This point becomes plain when we look to another part of the ongoing struggle for space in Cape Town: land occupation. In multiple recent statements, the city and province have claimed that Reclaim the City is blocking further progress on well-located social housing by occupying two strategic inner-city sites that have been earmarked for redevelopment. The city recently started the legal process to evict more than 300 poor and working-class families who call one of these – the old Woodstock Hospital – home. The occupiers, in the city’s view, have invaded land for political reasons in an illegal attempt to “queue jump”, and in violation of the constitutional rights of other “law-abiding” citizens.

However, the occupation of both Ahmed Kathrada House near the Waterfront and the Cissie Gool House in Woodstock are much more than the city has painted them. From the early days of occupation, these sites became gathering points for people in Woodstock, Sea Point, and surrounding areas who were battling similar issues. Sea Point workers struggled for years to secure affordable housing on the Tafelberg site, confronting broken promises and disappointments on the way. They fought with increasing urgency as property values in the neighbourhood rose at one of the highest rates recorded globally and evictions increased. Living in tiny, basement rooms, sometimes sharing, often restricted from living with their own children, people needed a secure space of their own in the area they considered home. At the same time, across the city, gentrification was causing a similar dynamic in historically working-class Woodstock.

As a popular educator, I wish we could facilitate the spatial injustice game with city politicians, provincial officials, and occupiers together. It would reveal that these occupations and the connected Tafelberg litigation are no play with political theatre, but a lesson in exactly how spatial injustice plays out and how we can change the rules for meaningful redress. Most occupiers are the nurses, caretakers, cleaners, security guards, domestic and store workers who might benefit from social housing in central Cape Town, if only it were built.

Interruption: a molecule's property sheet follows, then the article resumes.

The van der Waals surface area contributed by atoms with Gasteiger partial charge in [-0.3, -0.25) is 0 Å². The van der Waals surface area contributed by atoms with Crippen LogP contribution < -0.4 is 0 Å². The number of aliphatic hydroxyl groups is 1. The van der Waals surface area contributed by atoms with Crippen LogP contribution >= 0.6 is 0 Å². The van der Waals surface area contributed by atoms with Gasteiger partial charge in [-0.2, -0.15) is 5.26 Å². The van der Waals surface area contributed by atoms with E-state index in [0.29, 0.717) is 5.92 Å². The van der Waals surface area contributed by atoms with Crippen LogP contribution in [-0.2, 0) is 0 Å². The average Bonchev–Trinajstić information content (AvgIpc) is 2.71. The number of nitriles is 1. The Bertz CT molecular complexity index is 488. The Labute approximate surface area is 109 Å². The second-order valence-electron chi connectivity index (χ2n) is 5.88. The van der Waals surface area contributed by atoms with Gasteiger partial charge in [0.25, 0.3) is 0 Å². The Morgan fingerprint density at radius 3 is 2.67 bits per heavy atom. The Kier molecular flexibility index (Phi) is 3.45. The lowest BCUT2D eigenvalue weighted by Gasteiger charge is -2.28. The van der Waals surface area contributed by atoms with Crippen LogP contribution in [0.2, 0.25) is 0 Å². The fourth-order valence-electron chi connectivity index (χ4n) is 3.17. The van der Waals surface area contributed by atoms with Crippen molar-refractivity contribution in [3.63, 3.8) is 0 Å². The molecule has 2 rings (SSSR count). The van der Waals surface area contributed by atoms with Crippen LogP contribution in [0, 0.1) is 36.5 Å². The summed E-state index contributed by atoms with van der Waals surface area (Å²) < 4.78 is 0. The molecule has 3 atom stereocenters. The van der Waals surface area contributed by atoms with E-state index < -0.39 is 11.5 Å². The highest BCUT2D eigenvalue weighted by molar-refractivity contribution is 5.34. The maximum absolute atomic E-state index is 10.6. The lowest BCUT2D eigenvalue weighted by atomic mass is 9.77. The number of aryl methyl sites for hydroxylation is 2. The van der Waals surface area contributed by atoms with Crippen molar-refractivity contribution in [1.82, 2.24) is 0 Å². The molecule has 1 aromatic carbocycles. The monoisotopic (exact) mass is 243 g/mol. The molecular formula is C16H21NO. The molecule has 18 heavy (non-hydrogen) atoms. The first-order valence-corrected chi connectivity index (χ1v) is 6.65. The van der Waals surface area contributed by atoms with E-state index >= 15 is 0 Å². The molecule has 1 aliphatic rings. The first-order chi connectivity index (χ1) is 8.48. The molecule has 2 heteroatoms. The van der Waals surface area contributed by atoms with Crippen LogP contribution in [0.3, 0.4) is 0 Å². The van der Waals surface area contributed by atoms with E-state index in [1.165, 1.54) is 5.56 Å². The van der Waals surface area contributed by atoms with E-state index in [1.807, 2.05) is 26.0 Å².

People moved into these spaces to keep their children in better-resourced, quality schools. People moved in to stay close to elderly family members who need care or to recover from the loss of a spouse. People moved in to avoid displacement and to remain able to work. They moved in because they had nowhere else to go. Nobody moved in to invade land. Nobody moved in to skip any queue. In fact, a substantial number of occupiers have been on the waiting list for years.

The patterns between occupiers’ factual experiences reflect the arguments of the early symbolic occupation, affirm the Tafelberg ruling, and prove that urgent action was needed to prevent the displacement of those who had a tentative foothold in the city’s “front zone” while simultaneously fighting for the government to bring others forward.

This is the action that Reclaim the City was forced to take four years ago. Since then, the movement has repeatedly asked both the city and province to enter discussions about possible solutions that allow for progress without pushing people out. Occupiers wish to be part of a solution. However, solutions will elude us if the state’s strategy remains so conflicting.

With the city and province arguing for leave to appeal last week, we have to ask why a state genuinely committed to spatial redress is challenging an order that, among other aspects, essentially asks them to:

  • Embrace the connection between fostering access to land on an equitable basis, housing provision and reversing spatial apartheid; 
  • Report to the court on how they are going to do this; and 
  • Talk to each other and engage with the public before they make decisions about disposing of state-owned land in the future.

Beyond an ego-driven battle of wills, what game are the city and province playing? Cape Town is trapped in a game of spatial injustice that makes winning close to impossible for the majority of residents. Building well-located social housing that brings people closer to existing opportunities has the potential to radically disrupt the cycle of inequality that our current spatial form was designed to create. The province and the city cannot claim to be for spatial transformation, while denying this central obligation to pursue redress in a way that advances equality and justice.

People need to see the government playing open cards before trust is rebuilt. Accepting the Tafelberg judgment would have been a great start. MC/DM

Kyla Hazell is an education facilitator at Ndifuna Ukwazi.

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  • On the one hand, social housing needs to be addressed. On the other, the City has offered to develop certain sites but people refuse to move out of them so it can be done. Finally, the ugly truth is there simply isn’t enough housing to go around – some people will get left behind. Who will that be?